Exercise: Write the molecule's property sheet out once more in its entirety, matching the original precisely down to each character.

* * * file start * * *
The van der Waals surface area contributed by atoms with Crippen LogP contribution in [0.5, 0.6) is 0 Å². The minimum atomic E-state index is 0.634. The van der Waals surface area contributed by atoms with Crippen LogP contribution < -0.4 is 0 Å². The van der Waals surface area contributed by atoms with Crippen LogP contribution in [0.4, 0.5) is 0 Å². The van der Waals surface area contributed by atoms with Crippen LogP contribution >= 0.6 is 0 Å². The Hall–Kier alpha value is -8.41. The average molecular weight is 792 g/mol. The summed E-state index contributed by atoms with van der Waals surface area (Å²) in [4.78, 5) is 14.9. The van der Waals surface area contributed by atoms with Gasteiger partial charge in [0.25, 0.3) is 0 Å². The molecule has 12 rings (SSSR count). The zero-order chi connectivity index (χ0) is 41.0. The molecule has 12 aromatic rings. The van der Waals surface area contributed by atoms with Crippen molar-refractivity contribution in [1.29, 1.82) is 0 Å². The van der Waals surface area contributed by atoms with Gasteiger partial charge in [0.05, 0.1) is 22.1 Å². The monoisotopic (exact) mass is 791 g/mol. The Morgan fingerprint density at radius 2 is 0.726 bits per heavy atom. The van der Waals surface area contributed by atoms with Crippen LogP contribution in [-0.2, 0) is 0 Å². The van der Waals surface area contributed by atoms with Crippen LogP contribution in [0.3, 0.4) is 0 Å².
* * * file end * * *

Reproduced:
The van der Waals surface area contributed by atoms with Crippen LogP contribution in [0.5, 0.6) is 0 Å². The minimum atomic E-state index is 0.634. The van der Waals surface area contributed by atoms with Crippen LogP contribution < -0.4 is 0 Å². The van der Waals surface area contributed by atoms with Crippen LogP contribution in [0.4, 0.5) is 0 Å². The van der Waals surface area contributed by atoms with Crippen LogP contribution >= 0.6 is 0 Å². The Hall–Kier alpha value is -8.41. The average molecular weight is 792 g/mol. The summed E-state index contributed by atoms with van der Waals surface area (Å²) in [4.78, 5) is 14.9. The van der Waals surface area contributed by atoms with Gasteiger partial charge in [0.25, 0.3) is 0 Å². The molecule has 12 rings (SSSR count). The zero-order chi connectivity index (χ0) is 41.0. The molecule has 12 aromatic rings. The van der Waals surface area contributed by atoms with Crippen molar-refractivity contribution in [1.29, 1.82) is 0 Å². The van der Waals surface area contributed by atoms with Gasteiger partial charge in [0.05, 0.1) is 22.1 Å². The monoisotopic (exact) mass is 791 g/mol. The Morgan fingerprint density at radius 2 is 0.726 bits per heavy atom. The van der Waals surface area contributed by atoms with Crippen LogP contribution in [-0.2, 0) is 0 Å². The van der Waals surface area contributed by atoms with Crippen LogP contribution in [0.3, 0.4) is 0 Å².